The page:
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  • Author: David Camroux
  • Publication Date: 09-2013
  • Content Type: Policy Brief
  • Institution: European Union Institute for Security Studies
  • Abstract: The presence of Indonesian President Susilo Bambang Yudhoyono at the G20 Summit in St Petersburg in early September went virtually unnoticed by the European media. That his attendance was overlooked can be explained by immediate factors, namely the overriding importance of the Syrian conflict in the discussions among leaders, and the fact that SBY (as President Yudhoyono is commonly known) is a lame-duck president with less than a year to go before the end of his two-term limit. Lacking BRIC status (for now at least), Indonesia – unlike China, India or even Brazil – barely registers on the radar screen of public awareness in Europe. Symptomatic of this neglect is the fact that, almost four years after its signing in November 2009, two EU member state parliaments (and the European Parliament itself) have yet to ratify the EU-Indonesia Partnership and Cooperation Agreement.
  • Topic: Foreign Policy, Defense Policy, Economics, International Trade and Finance, Treaties and Agreements, Bilateral Relations
  • Political Geography: China, Europe, India, Brazil, Syria, Southeast Asia
  • Author: Robert N. Stavins, Ottmar Edenhofer, Christian Flachsland
  • Publication Date: 10-2013
  • Content Type: Policy Brief
  • Institution: Belfer Center for Science and International Affairs, Harvard University
  • Abstract: The goal of the Harvard Project on Climate Agreements is to help identify and advance scientifically sound, economically rational, and politically pragmatic public policy options for addressing global climate change. Drawing upon leading thinkers in Argentina, Australia, China, Europe, India, Japan, and the United States, the Project conducts research on policy architecture, key design elements, and institutional dimensions of domestic climate policy and a post-2015 international climate policy regime. The Project is directed by Robert N. Stavins, Albert Pratt Professor of Business and Government, Harvard Kennedy School.
  • Topic: Climate Change, Economics, Energy Policy, Industrial Policy, International Cooperation, Treaties and Agreements
  • Political Geography: United States, Japan, China, Europe, India
  • Author: Brian Rose
  • Publication Date: 01-2011
  • Content Type: Policy Brief
  • Institution: United States Institute of Peace
  • Abstract: The 2011 Conference on Disarmament (CD) began contentiously when Ambassador Zamir Akram, Pakistan\'s permanent representative to the United Nations, criticized United States\' support of India\'s membership in export organizations that would allow it to engage in nuclear trade. Pakistan believes such membership would further favor India and accentuate the asymmetry in fissile materials stockpiles of the two states. Strategic and security concerns drive Pakistan\'s commitment to block negotiation of a fissile material cutoff treaty. Progress during the CD seems unlikely if the United States and Pakistan remain entrenched in their respective positions.
  • Topic: Security, Arms Control and Proliferation, Nuclear Weapons, Treaties and Agreements
  • Political Geography: Pakistan, United States, India, Asia
  • Author: Matt Waldman
  • Publication Date: 09-2010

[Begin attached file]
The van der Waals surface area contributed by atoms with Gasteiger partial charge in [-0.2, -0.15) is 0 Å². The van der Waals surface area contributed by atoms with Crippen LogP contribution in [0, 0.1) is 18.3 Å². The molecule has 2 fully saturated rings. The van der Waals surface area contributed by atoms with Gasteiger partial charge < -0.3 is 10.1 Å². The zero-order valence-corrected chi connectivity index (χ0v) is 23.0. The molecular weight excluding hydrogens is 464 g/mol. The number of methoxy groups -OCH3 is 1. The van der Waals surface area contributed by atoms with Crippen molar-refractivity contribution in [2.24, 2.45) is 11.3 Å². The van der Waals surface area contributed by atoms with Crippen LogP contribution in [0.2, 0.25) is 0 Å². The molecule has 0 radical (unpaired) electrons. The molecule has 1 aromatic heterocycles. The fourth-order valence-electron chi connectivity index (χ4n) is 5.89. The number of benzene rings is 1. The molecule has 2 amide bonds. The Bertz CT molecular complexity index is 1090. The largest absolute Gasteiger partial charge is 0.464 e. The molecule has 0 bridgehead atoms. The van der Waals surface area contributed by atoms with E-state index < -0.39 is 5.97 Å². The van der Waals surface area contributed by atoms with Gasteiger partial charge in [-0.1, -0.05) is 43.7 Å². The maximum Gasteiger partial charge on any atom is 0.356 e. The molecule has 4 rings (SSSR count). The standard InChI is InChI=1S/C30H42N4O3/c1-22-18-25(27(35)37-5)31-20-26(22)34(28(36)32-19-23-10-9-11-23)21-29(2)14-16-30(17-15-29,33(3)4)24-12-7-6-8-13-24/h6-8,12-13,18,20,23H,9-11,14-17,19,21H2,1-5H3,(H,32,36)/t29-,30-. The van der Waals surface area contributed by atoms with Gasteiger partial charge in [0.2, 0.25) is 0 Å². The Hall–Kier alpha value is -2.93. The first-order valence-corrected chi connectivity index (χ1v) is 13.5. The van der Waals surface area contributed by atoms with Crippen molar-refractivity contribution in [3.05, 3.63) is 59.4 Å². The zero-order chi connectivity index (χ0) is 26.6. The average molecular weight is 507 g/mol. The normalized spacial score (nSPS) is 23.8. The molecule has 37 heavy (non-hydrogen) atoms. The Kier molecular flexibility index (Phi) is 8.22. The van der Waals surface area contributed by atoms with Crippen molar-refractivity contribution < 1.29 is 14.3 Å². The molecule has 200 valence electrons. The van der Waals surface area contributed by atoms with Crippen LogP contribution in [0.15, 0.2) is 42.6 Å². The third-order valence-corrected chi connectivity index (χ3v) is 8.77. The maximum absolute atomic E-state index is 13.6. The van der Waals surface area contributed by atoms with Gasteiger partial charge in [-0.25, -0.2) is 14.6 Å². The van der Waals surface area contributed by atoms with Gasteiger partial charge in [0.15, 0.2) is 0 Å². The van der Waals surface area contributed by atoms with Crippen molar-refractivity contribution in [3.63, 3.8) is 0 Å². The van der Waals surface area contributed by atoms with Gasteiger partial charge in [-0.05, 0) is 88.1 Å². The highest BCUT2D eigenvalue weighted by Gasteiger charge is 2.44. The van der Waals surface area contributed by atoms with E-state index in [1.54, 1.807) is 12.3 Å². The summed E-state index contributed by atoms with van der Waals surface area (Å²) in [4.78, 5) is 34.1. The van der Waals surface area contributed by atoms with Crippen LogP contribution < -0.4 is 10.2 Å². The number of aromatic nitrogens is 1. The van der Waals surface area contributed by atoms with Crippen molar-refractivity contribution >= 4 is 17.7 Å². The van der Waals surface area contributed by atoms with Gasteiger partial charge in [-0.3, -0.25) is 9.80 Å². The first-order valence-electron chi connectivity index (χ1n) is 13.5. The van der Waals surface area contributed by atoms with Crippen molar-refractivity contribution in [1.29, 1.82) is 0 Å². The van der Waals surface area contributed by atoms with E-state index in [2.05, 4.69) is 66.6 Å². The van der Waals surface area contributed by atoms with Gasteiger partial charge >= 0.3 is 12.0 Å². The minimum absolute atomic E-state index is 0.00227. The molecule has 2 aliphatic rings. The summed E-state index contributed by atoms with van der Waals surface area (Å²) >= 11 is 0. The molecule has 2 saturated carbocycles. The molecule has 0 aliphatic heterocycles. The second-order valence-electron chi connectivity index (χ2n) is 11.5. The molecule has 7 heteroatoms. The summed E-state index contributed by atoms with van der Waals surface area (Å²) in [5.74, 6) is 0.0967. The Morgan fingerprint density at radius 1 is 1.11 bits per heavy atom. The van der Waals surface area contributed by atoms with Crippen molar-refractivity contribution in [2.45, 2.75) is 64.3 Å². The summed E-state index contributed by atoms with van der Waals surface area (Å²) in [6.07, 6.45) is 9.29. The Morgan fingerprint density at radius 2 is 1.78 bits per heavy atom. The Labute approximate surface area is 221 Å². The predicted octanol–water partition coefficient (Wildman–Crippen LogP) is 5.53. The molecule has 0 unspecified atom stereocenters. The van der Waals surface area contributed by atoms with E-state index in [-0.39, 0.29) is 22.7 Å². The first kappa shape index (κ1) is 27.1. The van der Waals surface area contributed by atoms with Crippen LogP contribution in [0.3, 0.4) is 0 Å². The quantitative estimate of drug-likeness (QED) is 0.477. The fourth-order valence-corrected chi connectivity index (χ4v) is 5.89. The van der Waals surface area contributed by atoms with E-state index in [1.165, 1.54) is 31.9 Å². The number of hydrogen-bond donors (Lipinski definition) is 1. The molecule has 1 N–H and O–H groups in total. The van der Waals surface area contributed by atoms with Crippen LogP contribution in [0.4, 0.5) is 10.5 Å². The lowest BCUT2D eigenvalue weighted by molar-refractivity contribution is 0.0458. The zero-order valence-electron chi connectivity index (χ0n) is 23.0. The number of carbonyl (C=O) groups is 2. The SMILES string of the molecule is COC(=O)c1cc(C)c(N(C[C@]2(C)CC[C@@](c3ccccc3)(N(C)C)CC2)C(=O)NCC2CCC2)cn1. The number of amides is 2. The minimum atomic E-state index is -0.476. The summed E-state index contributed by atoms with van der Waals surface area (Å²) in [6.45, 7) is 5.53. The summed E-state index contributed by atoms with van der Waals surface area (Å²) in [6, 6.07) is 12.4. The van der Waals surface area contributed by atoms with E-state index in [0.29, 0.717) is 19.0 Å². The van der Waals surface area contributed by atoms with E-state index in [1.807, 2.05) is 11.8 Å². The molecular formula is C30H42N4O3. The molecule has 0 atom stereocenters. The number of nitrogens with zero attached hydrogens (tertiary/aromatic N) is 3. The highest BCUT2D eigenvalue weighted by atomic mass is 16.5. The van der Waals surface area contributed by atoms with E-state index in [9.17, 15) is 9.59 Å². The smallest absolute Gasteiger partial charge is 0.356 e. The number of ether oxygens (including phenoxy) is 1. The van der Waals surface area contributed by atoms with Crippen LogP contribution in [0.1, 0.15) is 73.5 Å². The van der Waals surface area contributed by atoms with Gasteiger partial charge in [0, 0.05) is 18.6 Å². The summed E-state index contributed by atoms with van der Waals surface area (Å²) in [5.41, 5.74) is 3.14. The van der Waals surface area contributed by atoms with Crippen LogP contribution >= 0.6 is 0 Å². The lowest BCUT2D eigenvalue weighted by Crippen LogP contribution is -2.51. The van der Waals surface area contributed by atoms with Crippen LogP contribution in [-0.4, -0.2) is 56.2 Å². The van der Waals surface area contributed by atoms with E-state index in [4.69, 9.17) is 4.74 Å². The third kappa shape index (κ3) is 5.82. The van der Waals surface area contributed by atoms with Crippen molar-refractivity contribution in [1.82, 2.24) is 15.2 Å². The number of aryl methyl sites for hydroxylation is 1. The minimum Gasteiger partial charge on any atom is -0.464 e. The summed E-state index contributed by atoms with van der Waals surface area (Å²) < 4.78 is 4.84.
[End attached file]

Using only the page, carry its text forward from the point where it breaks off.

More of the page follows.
• Content Type: Policy Brief
  • Institution: United States Institute of Peace
  • Abstract: There are reasons for skepticism about government-insurgent talks, especially as both sides are known for abusive, unjust and discriminatory policies. However, given the constraints of counterinsurgency, obstacles to an anticipated security transition, and the threat of worsening conflict, the potential for negotiations should be explored. Field research indicates that the coalition's military surge is intensifying the conflict, and compounding enmity and mistrust between the parties. It is therefore reducing the prospects of negotiations, which require confidence-building measures that should be incremental, structured and reciprocal. Strategies should be developed to deal with powerful spoilers, on all sides, that may try to disrupt the process. The form of pre-talks, and the effectiveness of mediators and “track two” interlocutors, will be critical. Pakistan provides assistance to, and has significant influence over, the Taliban. Talks require Pakistan's support, but giving its officials excessive influence over the process could trigger opposition within Afghanistan and countermeasures from regional states. The perceived threat from India is driving Pakistan's geostrategic policies, thus concerted efforts are required to improve Pakistan-India relations. Negotiations could lead to a power-sharing agreement, but implementation would be highly challenging, especially due to multifarious factional and other power struggles. An agreement could also involve constitutional or legislative changes that curtail fundamental civil and political rights, especially those of women and girls. Genuine reconciliation efforts are required to build better relations between hostile groups. For legitimacy and viability, any settlement must be both inclusive and just: it should therefore seek to reflect the aspirations of all elements of Afghanistan's diverse society. It should also seek to address underlying causes of the conflict, especially the abuse of power.
  • Topic: Conflict Resolution, Diplomacy, Treaties and Agreements, Insurgency
  • Political Geography: Pakistan, Afghanistan, United States, India
  • Publication Date: 09-2010
  • Content Type: Policy Brief
  • Institution: Japan Institute of International Affairs
  • Abstract: Recognizing the strategic potential for expanding cooperation on regional and global challenges and the shared values among the United States, Japan and India, the Center for Strategic and International Studies (CSIS), the Confederation of Indian Industries (CII), and the Japan Institute of International Affairs (JIIA) initiated the U.S.-Japan-India Strategic Dialogue in June 2006.
  • Topic: Defense Policy, Diplomacy, International Cooperation, Treaties and Agreements, Bilateral Relations
  • Political Geography: United States, Japan, India
  • Author: Jean-Christophe Hoste
  • Publication Date: 02-2010
  • Content Type: Policy Brief